As the first world war drags on towards the end of its third year, a young man from a small Buckinghamshire village, Penn Street, is sitting in the trenches nervously waiting on the whistle that will send him and his comrades into the mud and slime of a Flanders field.

This is July 15th 1917 and it is the beginning of the 3rd Battle of Ypres (Passchendaele). The whistle blows, and the troops go over the top.

The young man from Penn Street, Frederick Wingrove, is amongst the thousands of those who died in that tragic battle. His family never had the chance to bury Frederick as he was amongst those whose bodies were never found.

Frederick was born in 1899 in Penn Street, the third child of Thomas and Sarah Ann Wingrove. Thomas, a wood turner, had married Sarah Ann Hazel in the spring of 1892, and the couple went on to have seven children., including another son (Thomas) Frank Wingrove who also became a wood turner.

Probably father and son were working at the factory of the major employer in Penn Street, the chair manufacturer’s Dancer & Hearne. At the time of census in 1911 the family were living at Woodside Cottages in the village.

Just before the outbreak of the Great War Frederick’s elder brother Frank married Hilda Birch in the Spring of 1914. A year later their son Arthur J Wingrove was born. By this time Frank had enlisted in the Oxford & Bucks Light Infantry, serving in the 3rd Regiment for the duration of the Great War. After returning home to Penn Street village Frank and Hilda had two more children, Herbert born in 1920 and Mildred in 1922.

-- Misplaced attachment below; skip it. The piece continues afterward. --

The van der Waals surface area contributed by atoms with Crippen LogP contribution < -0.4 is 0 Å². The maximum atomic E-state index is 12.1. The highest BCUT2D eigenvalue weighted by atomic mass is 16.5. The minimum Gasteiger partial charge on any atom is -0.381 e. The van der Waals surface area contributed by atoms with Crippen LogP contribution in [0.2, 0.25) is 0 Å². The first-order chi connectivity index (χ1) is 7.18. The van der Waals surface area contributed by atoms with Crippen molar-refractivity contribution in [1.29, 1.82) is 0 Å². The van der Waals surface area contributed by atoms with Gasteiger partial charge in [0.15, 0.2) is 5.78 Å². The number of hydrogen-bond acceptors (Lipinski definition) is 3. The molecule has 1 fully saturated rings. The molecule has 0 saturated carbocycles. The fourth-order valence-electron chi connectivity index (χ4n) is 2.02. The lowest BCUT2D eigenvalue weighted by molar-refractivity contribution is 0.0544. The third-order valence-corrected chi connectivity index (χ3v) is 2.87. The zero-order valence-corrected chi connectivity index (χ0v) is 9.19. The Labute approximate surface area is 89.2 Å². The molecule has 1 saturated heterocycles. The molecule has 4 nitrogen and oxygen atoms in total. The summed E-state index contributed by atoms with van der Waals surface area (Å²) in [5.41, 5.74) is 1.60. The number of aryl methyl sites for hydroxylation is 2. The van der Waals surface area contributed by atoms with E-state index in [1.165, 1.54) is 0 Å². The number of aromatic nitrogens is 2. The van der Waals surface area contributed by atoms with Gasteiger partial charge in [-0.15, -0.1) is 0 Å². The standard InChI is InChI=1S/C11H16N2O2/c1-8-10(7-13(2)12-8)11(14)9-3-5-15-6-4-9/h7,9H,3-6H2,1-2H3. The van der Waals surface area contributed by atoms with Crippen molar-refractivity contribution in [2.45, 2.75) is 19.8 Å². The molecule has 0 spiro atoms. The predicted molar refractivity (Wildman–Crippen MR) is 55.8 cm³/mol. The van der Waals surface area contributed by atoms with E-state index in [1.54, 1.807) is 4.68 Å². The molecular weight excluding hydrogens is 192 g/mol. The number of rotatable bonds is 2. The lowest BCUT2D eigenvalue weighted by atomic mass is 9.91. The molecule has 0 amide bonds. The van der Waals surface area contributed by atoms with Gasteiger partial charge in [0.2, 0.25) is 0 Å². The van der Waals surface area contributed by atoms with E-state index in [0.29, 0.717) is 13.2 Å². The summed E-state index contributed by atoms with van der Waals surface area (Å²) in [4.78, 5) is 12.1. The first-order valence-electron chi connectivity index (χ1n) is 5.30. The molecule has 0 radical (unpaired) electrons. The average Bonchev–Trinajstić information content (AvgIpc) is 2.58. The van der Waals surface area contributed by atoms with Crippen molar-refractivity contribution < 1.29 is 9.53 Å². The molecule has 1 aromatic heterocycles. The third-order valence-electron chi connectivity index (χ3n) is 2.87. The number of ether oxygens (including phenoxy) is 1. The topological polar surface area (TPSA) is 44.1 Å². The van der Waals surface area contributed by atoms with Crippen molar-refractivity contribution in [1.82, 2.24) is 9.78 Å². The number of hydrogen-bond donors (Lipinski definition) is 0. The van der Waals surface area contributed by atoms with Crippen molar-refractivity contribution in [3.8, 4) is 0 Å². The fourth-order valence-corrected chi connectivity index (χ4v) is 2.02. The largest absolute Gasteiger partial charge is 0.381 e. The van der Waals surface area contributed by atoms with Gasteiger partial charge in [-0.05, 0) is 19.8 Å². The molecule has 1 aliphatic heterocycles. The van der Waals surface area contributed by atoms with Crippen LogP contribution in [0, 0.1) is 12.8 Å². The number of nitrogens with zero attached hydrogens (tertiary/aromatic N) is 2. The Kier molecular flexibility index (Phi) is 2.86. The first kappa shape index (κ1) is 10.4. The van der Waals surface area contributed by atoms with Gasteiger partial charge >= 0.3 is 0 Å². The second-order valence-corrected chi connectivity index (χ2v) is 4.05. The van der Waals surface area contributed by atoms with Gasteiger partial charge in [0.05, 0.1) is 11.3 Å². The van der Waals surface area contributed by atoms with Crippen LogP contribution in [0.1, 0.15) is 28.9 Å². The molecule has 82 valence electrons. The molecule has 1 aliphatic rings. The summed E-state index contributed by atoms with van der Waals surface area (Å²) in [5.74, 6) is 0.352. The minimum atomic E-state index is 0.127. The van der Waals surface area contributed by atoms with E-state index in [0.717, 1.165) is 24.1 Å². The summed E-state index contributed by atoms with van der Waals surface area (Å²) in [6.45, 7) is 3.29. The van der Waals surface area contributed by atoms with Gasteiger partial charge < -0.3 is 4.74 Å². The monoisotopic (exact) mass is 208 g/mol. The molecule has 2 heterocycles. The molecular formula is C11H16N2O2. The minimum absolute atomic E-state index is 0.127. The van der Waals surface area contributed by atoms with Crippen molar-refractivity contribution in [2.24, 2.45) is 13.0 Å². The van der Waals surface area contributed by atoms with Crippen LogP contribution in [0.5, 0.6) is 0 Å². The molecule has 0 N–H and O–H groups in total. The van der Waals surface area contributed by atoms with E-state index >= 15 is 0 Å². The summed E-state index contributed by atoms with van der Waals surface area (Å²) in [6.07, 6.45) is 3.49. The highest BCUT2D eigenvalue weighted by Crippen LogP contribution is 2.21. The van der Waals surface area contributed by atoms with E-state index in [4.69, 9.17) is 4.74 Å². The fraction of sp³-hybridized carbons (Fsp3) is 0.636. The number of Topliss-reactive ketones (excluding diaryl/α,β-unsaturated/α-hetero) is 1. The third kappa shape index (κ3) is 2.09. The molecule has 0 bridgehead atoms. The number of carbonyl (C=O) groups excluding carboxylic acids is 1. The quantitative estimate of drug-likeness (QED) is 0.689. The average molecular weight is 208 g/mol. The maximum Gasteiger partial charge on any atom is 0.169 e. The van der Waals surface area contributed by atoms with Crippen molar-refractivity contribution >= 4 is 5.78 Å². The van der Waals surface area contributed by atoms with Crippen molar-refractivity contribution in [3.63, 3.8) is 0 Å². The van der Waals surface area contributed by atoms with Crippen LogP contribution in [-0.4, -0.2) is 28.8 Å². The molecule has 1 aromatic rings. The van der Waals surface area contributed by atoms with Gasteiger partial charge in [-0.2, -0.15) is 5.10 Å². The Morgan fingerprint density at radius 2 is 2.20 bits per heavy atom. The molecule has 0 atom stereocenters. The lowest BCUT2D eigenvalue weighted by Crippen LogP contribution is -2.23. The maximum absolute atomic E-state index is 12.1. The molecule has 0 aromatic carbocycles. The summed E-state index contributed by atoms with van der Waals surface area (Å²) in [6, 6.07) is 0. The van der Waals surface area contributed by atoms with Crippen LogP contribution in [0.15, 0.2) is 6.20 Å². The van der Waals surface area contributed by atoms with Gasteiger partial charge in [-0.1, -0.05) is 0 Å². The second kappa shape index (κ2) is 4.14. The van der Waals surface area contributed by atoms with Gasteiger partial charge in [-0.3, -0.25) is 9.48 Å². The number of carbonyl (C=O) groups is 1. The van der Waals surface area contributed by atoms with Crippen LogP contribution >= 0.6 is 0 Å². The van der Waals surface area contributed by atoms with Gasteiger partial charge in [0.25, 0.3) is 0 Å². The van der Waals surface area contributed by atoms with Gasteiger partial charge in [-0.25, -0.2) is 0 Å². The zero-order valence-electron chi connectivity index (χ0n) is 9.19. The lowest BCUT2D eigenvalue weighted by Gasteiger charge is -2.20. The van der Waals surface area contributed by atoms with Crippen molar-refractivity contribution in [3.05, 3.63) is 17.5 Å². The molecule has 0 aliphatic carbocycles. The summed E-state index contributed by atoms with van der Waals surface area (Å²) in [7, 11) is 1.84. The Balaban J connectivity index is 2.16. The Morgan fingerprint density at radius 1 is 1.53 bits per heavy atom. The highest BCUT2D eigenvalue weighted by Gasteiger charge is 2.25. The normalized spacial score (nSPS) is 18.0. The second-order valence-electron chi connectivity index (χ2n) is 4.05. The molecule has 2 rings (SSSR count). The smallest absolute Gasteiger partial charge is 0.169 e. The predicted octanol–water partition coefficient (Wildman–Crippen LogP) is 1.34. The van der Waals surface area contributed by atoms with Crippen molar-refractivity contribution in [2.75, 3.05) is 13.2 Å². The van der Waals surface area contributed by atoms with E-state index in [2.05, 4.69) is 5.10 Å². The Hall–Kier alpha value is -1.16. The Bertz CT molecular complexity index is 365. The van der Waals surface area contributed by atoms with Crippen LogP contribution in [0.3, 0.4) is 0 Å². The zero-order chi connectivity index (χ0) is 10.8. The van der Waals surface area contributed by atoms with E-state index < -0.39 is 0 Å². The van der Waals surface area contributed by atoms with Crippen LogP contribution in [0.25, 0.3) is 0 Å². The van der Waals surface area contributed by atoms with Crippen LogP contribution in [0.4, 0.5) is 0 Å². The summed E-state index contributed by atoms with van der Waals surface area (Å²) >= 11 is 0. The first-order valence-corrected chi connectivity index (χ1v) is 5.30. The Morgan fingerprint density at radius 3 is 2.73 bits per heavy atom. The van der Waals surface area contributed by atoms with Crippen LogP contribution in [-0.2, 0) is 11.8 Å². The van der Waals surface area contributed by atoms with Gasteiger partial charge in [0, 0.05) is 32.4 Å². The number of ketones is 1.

Like many of the Wingrove family Frank played cricket in the village team. In fact his father and uncle, now long dead, were founding members of the Penn Street village cricket club.

Today Frederick’s name lives on as an engraved memory on the war memorial in Penn Street Village, and also on the walls of the Menin Gate in the town of Ypres.

Both monuments stand as a permanent reminder of the sacrifice that Frederick and tens of thousands like him made for King and country and for whom a foreign field will be always be England.

As we reported last week in the Bucks Free Press 16 cyclists from the club will be embarking on the 180 mile ride from Penn Street to Ypres. In this the club will also have the support of 6 Royal British Legion motor-bike outriders, a great honour and privilege for our club, a small club with a large heart.

The motto of the ride is 100 Not Out, emphasising the cricket connection, and also a stark reminder that though 100 years ago, those men who sacrificed their lives should not be forgotten. Many of these would themselves have been cricketers.

It is also hoped that it will be a reminder that while war divides, sport unites, and it is with this in mind that as part of the journey of remembrance, the club will play a game of cricket against a local French team in Lille.

On the 4th August the club will honour the memory of the fallen, long dead but not forgotten, by lowering the club flag at the Menin Gate and by laying a wreath at the gate, in memory of Frederick. A parallel ceremony will be held back in Penn Street village.

Click here for our full report.

I am grateful to Richard Spooner, a member of Penn Street Cricket Club, for his assistance in preparing this article.